"I had a bunch of martial arts weapons, and she told her mom that I belong to some kind of mafia group or something," Freeman told police following the phone call. "She blew the whole thing out of proportion and made it sound like I'm some kind of Japanese ninja mafia guy or something. I never threatened Scott. I never said a word about this guy."

Freeman told Merrill that police were after the wrong guy. "The police should look at somebody that Scott had made mad." Hall later remembered Freeman saying detectives should be looking for people who, "made [Macklem] mad or aggravated him. That's who I [should] be looking at."

The conversation wandered between Macklem's death, what Merrill had told police, the reasons why Freeman couldn't have killed him and martial arts. At one point, talk was winding down, but police told her to keep Freeman on the line.

Merrill says she cried, took time to go to the bathroom and talked about things that interested Freeman to keep him on the line while police traced the call and sent officers out for the arrest.

Freeman's continued assertion of innocence is not his only argument that he was wrongfully convicted of first-degree murder in St. Clair County Circuit Court in May 1987. And he's attracted a team of volunteer advocates who've been digging into the case, some of them for 15 years. They've found that crucial evidence and testimony either were not considered, not believed or not known to the jury of seven women and five men that convicted Freeman. The jurors also overlooked inconsistencies in testimony and evidence, ignored a lack of evidence in some cases, didn't hear from some key witnesses, including Freeman and Woodworth, and didn't know about other possible misconduct and conflicts of interest of police and attorneys involved in the trial.

These are some of the key elements of Freeman's belated defense:

 

•    No physical evidence would ever link Freeman to the crime. Prints on a shotgun shell box found at the scene didn't match his. One shell turned in to police weeks later had no prints and was a different gauge than the one that killed Macklem. Freeman's clothing didn't have gunshot residue. The shotgun used to kill Macklem was never found nor was Freeman ever proven — or even reasonably suspected — to have owned a shotgun.

 

•    Freeman had an alibi corroborated by several people. Two witnesses confirmed he was in Escanaba having car trouble between midnight and 1:30 a.m. the day of the shooting. Freeman's girlfriend, Woodworth, told police they were at home in Rock the morning of the murder and slept until at least 9 a.m. before heading into Escanaba. Two witnesses confirmed Freeman was in Escanaba by noon and four more testified he was there during the afternoon. Woodworth did not testify at trial, saying she was afraid. Police had threatened her, she reported a few months before the trial, saying she could lose custody of her infant child by Freeman if she testified.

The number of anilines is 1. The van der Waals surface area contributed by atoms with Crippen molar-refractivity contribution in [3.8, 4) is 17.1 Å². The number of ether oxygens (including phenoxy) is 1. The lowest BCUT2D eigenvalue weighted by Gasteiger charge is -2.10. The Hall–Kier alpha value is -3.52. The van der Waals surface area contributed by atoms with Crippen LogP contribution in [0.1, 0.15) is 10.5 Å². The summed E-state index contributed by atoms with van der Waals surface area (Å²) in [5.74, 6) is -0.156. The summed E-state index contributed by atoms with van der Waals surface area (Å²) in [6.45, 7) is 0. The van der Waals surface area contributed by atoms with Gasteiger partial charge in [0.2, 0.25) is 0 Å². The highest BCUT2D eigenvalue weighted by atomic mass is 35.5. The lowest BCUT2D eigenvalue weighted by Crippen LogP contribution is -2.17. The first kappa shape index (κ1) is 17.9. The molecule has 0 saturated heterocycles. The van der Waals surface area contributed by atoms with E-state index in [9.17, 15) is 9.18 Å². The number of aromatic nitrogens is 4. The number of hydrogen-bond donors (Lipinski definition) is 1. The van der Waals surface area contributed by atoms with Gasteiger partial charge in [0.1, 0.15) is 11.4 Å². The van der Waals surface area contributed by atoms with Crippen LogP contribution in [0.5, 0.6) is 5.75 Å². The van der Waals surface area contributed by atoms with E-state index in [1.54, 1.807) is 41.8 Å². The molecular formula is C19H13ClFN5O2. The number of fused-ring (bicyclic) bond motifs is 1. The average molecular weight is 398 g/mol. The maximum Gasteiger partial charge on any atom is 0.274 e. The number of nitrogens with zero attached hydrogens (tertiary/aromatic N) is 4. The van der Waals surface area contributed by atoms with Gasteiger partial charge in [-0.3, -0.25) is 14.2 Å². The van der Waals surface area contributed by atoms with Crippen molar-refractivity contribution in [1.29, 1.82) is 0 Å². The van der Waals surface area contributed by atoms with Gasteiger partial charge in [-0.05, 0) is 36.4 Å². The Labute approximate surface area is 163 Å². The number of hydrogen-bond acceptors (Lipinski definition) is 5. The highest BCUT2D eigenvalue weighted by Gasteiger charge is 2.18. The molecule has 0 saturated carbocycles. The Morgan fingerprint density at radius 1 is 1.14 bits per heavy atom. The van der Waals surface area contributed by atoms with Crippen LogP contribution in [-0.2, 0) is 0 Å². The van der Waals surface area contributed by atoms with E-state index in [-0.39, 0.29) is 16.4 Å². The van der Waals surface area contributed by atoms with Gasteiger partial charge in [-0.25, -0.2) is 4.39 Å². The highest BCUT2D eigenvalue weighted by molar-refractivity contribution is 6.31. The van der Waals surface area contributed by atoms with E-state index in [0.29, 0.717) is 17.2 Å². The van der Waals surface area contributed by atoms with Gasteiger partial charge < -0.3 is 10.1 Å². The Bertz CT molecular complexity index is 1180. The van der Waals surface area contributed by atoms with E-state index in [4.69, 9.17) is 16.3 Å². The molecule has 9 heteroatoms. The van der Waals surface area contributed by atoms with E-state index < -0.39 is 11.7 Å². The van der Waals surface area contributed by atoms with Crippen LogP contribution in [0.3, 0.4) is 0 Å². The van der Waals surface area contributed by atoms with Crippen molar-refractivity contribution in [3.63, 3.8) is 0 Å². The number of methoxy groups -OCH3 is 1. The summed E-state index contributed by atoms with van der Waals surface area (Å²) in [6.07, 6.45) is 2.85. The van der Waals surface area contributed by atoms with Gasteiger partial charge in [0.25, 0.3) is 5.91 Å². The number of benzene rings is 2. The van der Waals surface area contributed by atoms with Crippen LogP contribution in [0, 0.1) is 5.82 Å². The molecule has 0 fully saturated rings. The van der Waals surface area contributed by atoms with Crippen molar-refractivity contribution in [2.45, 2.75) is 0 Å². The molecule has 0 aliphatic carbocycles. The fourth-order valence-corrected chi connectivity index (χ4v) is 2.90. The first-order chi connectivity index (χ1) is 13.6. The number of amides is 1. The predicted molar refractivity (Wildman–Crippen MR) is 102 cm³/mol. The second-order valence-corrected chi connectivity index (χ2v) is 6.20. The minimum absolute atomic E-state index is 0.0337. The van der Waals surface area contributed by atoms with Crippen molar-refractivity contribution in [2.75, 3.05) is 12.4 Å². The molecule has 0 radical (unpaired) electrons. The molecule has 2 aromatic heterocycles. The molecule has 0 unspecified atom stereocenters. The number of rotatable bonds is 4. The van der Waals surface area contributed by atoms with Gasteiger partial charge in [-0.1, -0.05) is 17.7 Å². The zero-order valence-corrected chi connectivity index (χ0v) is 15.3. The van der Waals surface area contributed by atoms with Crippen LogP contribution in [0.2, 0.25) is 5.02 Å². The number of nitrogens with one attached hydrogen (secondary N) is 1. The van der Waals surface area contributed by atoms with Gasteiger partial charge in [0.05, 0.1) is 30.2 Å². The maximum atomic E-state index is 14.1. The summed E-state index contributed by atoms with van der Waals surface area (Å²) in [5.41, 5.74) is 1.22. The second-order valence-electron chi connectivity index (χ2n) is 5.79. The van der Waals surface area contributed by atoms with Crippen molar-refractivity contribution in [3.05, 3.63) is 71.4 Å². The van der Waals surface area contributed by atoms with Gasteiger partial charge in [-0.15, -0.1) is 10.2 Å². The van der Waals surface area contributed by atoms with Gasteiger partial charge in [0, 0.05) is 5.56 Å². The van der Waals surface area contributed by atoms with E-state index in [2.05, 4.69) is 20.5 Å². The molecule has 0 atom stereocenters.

•    The prosecution presented a wild theory to counter the alibi witnesses. St. Clair County Prosecutor Robert Cleland, now a judge in U.S. District Court in Detroit, told the jury it would have been possible for Freeman to charter a private plane to fly between Port Huron and Escanaba. He introduced no pilot, no receipt of Freeman paying for the flight, no flight plan or other record of the journey, nor did he provide an explanation of how Freeman, who had little money, could have paid for the flight.

•    The single eyewitness to put Freeman at the shooting scene identified him under a questionable police lineup procedure. That witness, who had seen a man driving from near the murder site, recognized two of the six people in the lineup as police officers. Another woman who saw a man driving away could not identify Freeman as that man. A witness who saw a "suspicious" man in the parking lot an hour before the shooting picked a different man out of the lineup although he had earlier picked Freeman out of a series of mug shots.

 

•    A jailhouse snitch lied about Freeman confessing and then received help from the St. Clair County prosecutor's office. A few weeks before his trial, Freeman shared a jail cell for a few hours in Port Huron with Philip Joplin, a career criminal. Joplin testified at Freeman's trial that Freeman confessed to killing Macklem. Joplin would later recant in a letter and on videotape, saying he had lied to get a better deal on his sentence. Another man who was in the cell at the time testified that Joplin, who died in 1998, was lying about Freeman's confession. "[Freeman] was saying that he didn't do it," Booker Brown, the other prisoner, said at Freeman's trial. Documents show Freeman's trial judge and a St. Clair County assistant prosecutor assisted Joplin with a preferred placement in the Department of Corrections. In front of the jury Joplin denied getting any deal.